They say a 2-0 lead is the most dangerous winning margin - but is it? We've checked Opta data to bust the myth...
The theory suggests that teams with two-goal leads become complacent and are more likely to concede victory than teams with a one-goal advantage - who maintain concentration because of the slender margin.
In total, 2,766 teams have held a two-goal advantage during a game since the Premier League kicked off in August 1992.
Of those, a staggering 2,481 ended up winning the fixture, with only 212 ending in draws and 73 with defeats.
Therefore, 90 per cent of teams that gain a two-goal lead win the game, 7.4 per cent draw and only 2.6 per cent suffer defeat.
Teams with a one-goal advantage are far less likely to win. Of the 5,721 sides that have been one goal ahead during the Premier League era, only 2,987 won the game, 1,747 drew and 987 lost.
Remarkably, that's only a 52.2 per cent win rate, with 30.5 per cent ending all square and 17.3 per cent losing the fixture.
A one-goal winning margin means a team is 37.8 per cent less likely to win the game than a team with a two-goal advantage.
So, a 1-0 winning margin is far more vulnerable than a 2-0 lead.
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And the odds of victory are slashed even more drastically with a three-goal winning margin.
Since August 1992, 1,119 teams have led by three goals and 1,099 of those claimed three points - that's a 98.2 per cent win rate.
In 25 years, only 16 teams have fought back from three goals down to secure a draw and just four have overturned the deficit to win - that's 0.4 per cent.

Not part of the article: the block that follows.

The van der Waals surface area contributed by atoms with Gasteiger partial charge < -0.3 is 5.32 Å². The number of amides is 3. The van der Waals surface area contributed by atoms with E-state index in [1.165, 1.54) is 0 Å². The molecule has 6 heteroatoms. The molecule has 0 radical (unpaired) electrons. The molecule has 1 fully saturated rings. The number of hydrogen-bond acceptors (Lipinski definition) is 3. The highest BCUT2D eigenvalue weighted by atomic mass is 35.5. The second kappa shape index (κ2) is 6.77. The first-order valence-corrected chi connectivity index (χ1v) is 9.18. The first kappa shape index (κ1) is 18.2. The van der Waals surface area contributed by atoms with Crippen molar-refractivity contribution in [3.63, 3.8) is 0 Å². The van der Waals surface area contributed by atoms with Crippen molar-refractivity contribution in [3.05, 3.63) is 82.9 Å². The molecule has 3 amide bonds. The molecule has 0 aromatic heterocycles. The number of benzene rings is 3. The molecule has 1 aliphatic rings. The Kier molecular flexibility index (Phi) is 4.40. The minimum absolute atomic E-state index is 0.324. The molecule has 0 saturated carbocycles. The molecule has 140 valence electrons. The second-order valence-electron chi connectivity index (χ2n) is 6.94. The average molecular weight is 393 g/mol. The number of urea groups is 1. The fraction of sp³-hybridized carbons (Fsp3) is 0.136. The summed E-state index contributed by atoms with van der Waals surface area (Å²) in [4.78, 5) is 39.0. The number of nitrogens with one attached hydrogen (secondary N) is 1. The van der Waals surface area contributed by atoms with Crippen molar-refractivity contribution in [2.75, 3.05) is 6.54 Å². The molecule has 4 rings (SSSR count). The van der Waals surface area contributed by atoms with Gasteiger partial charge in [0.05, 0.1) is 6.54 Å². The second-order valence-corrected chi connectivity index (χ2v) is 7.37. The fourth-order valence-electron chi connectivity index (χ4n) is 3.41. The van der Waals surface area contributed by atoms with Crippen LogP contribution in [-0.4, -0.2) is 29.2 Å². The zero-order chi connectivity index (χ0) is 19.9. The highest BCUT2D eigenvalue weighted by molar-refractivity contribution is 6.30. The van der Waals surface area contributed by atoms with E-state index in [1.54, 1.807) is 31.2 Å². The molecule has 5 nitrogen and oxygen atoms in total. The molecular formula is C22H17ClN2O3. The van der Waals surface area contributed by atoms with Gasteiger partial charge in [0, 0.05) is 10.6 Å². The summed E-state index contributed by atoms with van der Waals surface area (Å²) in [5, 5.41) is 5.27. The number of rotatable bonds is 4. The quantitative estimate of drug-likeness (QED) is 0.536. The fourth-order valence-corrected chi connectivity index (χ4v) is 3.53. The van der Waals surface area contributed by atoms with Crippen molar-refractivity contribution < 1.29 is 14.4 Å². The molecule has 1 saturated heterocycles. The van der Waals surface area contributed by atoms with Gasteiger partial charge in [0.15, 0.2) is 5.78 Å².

Extraordinary Premier League comebacks
In chronological order, Leeds overturned Derby's 3-0 advantage at Elland Road in November 1997, with Rod Wallace reducing the deficit in the 37th minute and Lee Bowyer claiming all three points in the 90th minute.
Wimbledon achieved the same feat in fewer minutes the following year after John Hartson's goal and a quick double from Ian Wright had put West Ham 3-0 up with just 27 minutes on the clock, before Jason Euell, Efan Ekoku and two goals from Marcus Gayle sealed a 4-3 winning comeback.
Perhaps the most extraordinary comeback came in September 2001, when Manchester United trailed Tottenham 3-0 at half-time through strikes from Dean Richards, Les Ferdinand and Christian Ziege.
Andy Cole started United's comeback within a minute of the restart, before goals from Laurent Blanc, Ruud Van Nistelrooy, Juan Sebastian Veron and David Beckham sealed a memorable 5-3 victory at White Hart Lane.
Wolves were the last team to overturn a three-goal deficit and claim victory in October 2003, cancelling a Les Ferdinand brace and Riccy Scimeca goal with second-half strikes from Alex Rae, Henri Camara and Colin Cameron scoring twice.
Only one team in the entire Premier League era have come back to share the spoils after falling four goals or more behind.
Arsenal squandered a 4-0 advantage on 68 minutes against Newcastle in February 2011 to end up drawing 4-4 at St James' Park.
Theo Walcott, Johan Djourou and two goals from Robin Van Persie had given the Gunners a commanding lead before the break.
However, Arsenal midfielder Abou Diaby was sent off five minutes after the restart, before the Magpies grabbed four goals in 19 minutes through Leon Best, the late Cheick Tiote goal and two penalties from Joey Barton.
Let us know your favourite myths and comebacks on Twitter @SkyFootball. We will be busting more common myths every day this week.